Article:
Monday, April 30, 2012

Why the A123 Systems battery explosion in the test lab in MI is a good thing

I think another market exists for the A123 Systems, Inc. lithium ion battery power plant packs that are used to power electric vehicles.  If you didn't already hear about the explosion in the lab in MI, you may as well hear about it here.  While many may see the explosion (and I should mention an employee was injured, which is awful news) as a major setback, I see a major advancement in the safety of the technology coming from what is learned from such tests.  The company must have built these test facilities to put the battery power plant under incredible stresses to simulate operating in extreme environments of a vehicle, and determined that a recall was in order to protect from a faulty housing that causes volatile gases to leak out and ignite which caused the explosion according to news reports published last week.   While the battery maker's market is clearly electric vehicles, the industrial application of lithium-ion based power packs installed into a safer housing units in buildings, sheds, or on homes could be a viable solution to the noisy standby generator market as well.  This welcome capability puts the promise of solar energy even more closer to home for all of us with noisy gasoline powered generators that deliver cheap and reliable back up power.  Such a solution makes solar energy an even more viable option. 

While this technology is clearly in early stages of development, solar companies are said to be experimenting with different battery back up systems as an interesting alternative to the noisy standby gasoline, natural gas/propane or diesel back up generators that many businesses and homes currently use as standby backups.   I'm convinced we are that much closer to having safe continuous power at home from the technology offered by A123 Systems, Inc.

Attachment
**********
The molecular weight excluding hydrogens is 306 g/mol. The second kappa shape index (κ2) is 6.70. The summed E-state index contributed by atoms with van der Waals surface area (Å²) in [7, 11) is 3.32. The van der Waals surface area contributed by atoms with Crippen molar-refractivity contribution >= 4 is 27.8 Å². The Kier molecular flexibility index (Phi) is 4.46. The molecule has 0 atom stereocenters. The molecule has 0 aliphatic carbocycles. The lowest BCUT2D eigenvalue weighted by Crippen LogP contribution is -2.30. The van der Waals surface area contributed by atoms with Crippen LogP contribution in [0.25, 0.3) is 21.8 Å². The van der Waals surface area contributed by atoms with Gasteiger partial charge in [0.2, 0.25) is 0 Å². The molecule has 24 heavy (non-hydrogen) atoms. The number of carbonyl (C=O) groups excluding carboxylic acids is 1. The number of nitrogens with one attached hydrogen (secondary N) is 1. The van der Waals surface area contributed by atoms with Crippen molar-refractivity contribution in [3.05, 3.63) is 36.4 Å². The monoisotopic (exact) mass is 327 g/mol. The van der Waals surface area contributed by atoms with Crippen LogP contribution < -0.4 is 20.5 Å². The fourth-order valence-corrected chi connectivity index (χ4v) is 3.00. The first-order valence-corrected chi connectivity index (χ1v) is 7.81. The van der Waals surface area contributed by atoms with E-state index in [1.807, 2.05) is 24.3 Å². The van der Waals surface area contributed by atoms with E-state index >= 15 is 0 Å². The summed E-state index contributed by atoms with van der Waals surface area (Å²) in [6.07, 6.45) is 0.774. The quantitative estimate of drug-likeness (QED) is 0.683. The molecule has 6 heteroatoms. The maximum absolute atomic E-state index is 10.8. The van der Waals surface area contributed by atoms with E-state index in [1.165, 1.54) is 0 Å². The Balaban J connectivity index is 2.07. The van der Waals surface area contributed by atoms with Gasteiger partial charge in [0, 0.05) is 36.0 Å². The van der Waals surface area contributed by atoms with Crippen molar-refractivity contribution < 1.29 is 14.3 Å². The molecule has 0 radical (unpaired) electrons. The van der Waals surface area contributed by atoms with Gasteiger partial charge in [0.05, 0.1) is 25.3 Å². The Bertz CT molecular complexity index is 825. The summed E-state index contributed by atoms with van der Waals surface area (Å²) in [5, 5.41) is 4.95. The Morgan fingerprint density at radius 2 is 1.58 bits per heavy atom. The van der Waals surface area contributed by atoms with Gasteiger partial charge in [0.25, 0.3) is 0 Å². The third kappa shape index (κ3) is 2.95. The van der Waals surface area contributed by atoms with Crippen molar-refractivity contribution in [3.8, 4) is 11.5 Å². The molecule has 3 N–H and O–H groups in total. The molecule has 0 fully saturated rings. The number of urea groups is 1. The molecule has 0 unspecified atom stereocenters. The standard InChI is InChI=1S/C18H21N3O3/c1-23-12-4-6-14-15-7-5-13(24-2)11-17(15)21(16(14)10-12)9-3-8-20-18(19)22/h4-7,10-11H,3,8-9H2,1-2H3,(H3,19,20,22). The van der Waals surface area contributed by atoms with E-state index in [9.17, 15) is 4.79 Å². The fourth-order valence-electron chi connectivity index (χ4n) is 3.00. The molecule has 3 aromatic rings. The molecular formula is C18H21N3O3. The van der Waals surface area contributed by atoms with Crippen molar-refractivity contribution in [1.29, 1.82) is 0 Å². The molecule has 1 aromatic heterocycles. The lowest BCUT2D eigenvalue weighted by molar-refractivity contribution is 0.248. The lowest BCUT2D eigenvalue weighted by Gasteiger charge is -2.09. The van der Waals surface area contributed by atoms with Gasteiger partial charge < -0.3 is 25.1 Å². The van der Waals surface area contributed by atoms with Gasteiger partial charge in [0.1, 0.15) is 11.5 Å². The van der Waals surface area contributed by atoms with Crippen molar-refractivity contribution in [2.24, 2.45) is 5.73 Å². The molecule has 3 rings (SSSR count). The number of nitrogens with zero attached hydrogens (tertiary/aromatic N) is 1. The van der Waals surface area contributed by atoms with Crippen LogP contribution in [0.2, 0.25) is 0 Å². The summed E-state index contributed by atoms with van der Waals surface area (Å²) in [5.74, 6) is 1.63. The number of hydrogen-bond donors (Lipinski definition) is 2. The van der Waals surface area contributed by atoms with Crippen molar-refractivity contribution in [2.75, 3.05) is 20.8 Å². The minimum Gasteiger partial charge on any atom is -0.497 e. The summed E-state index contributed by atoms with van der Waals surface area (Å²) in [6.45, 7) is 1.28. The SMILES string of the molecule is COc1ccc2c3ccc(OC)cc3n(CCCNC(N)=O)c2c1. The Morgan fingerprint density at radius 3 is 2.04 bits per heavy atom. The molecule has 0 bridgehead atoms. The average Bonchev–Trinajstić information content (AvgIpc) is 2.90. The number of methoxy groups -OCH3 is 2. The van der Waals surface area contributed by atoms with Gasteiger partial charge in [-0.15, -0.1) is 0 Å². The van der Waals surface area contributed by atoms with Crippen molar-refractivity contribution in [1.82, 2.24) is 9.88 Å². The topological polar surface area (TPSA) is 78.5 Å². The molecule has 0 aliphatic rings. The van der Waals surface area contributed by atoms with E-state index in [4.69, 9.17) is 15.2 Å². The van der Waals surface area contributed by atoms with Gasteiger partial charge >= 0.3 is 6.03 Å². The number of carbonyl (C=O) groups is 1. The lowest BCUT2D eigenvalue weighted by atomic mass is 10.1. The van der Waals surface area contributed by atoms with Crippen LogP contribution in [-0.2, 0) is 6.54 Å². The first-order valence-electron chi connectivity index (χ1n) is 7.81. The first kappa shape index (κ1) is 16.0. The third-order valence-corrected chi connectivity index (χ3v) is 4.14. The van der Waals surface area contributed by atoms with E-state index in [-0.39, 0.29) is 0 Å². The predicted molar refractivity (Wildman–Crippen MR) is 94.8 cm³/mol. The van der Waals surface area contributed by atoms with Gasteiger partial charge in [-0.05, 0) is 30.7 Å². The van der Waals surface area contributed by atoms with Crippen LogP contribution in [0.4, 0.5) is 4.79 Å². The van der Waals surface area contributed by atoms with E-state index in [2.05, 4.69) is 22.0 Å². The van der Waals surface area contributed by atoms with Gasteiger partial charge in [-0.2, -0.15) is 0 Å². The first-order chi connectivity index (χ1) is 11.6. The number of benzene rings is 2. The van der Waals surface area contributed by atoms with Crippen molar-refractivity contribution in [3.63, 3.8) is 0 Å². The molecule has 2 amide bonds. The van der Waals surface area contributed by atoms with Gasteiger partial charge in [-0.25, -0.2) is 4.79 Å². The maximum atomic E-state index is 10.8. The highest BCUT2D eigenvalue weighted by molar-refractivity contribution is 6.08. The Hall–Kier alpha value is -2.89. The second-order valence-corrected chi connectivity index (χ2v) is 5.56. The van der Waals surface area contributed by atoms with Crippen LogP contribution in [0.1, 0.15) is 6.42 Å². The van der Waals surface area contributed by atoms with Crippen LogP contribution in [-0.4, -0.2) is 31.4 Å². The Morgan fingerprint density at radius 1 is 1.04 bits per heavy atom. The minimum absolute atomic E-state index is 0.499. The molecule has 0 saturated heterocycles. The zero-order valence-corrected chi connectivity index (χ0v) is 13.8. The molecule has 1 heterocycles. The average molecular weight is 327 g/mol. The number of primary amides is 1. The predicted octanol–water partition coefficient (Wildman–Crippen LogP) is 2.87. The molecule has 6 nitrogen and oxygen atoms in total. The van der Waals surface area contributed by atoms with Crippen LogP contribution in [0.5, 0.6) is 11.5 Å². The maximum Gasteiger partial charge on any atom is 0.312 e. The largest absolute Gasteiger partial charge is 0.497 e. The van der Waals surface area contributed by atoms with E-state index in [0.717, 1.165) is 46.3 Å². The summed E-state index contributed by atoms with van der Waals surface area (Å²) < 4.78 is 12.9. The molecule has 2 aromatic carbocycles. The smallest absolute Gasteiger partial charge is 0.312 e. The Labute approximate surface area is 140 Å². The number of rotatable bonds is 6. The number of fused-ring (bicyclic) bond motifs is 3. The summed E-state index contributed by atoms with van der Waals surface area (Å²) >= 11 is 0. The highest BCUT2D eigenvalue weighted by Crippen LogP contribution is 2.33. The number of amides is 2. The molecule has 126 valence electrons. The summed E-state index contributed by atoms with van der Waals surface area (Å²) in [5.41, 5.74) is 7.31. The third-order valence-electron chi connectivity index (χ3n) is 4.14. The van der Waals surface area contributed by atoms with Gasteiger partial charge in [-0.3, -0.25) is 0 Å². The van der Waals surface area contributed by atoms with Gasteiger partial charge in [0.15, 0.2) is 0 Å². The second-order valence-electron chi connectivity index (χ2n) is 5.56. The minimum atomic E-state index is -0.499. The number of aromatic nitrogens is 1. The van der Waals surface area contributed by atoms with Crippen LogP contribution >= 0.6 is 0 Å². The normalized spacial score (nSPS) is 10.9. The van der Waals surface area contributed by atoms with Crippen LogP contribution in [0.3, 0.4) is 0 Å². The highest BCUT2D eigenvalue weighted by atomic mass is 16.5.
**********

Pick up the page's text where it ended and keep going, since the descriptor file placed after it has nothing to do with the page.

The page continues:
Related stories to A123 Systems, Inc. are below:

  • Over-Stimulus, EV Indifference a Lethal Mix for Battery Companies [National Legal and Policy Center]
    (Mon Apr 23 00:00:00 UTC 2012)
    The Obama Administration has over-stimulated the electric vehicle battery market, as companies inspired by the flow of federal stimulus support don't have enough customers for their products. The government promise of a coming electric car (and truck) revolution, thanks to moves such as President George W. Bush's signature to approve a $7,500-per-electric-vehicle tax credit and Congress's passage of the Recovery Act, instigated a buildup of capacity and inventory for batteries. Now putrid EV sales - including the newly introduced Ford Focus electric - have put their battery makers in peril, according to the Detroit Free Press. "A looming shakeout in the industry," the newspaper reported on Sunday, "which would likely include plant closures and layoffs, is also likely to touch off a fierce debate over whether federal and state government officials made a major error by using more than $1 billion in grants and tax credits to spur massive investments that are not yet needed." The latest ...
  • Infinite Taxpayer Money Needed for Electric Truck Company's Survival [National Legal and Policy Center]
    (Mon Apr 23 00:00:00 UTC 2012)
    Despite a new report out of the United Kingdom that says the future of the business is bleak without government subsidies, a three-year-old unprofitable electric truck company that received $32 million in U.S. taxpayer stimulus plans to raise more money via an initial public offering. Kansas City-based Smith Electric Vehicles was launched in January 2009, and despite its lack of track record and the inexperience of its leadership, the Department of Energy awarded the company $10 million in August 2009, and an additional $22 million in March 2010, for an electric truck demonstration program. The company was little more than a spinoff of a failed U.K. operation with the same name, owned by a troubled parent company called The Tanfield Group. In July 2008 - largely because of Smith-UK's shortcomings - Tanfield's stock price "collapsed" (scroll down at link) and was harming other holdings of its founder, Roy Stanley. Smith-UK's electric truck venture, part of the "green" energy economy eu...
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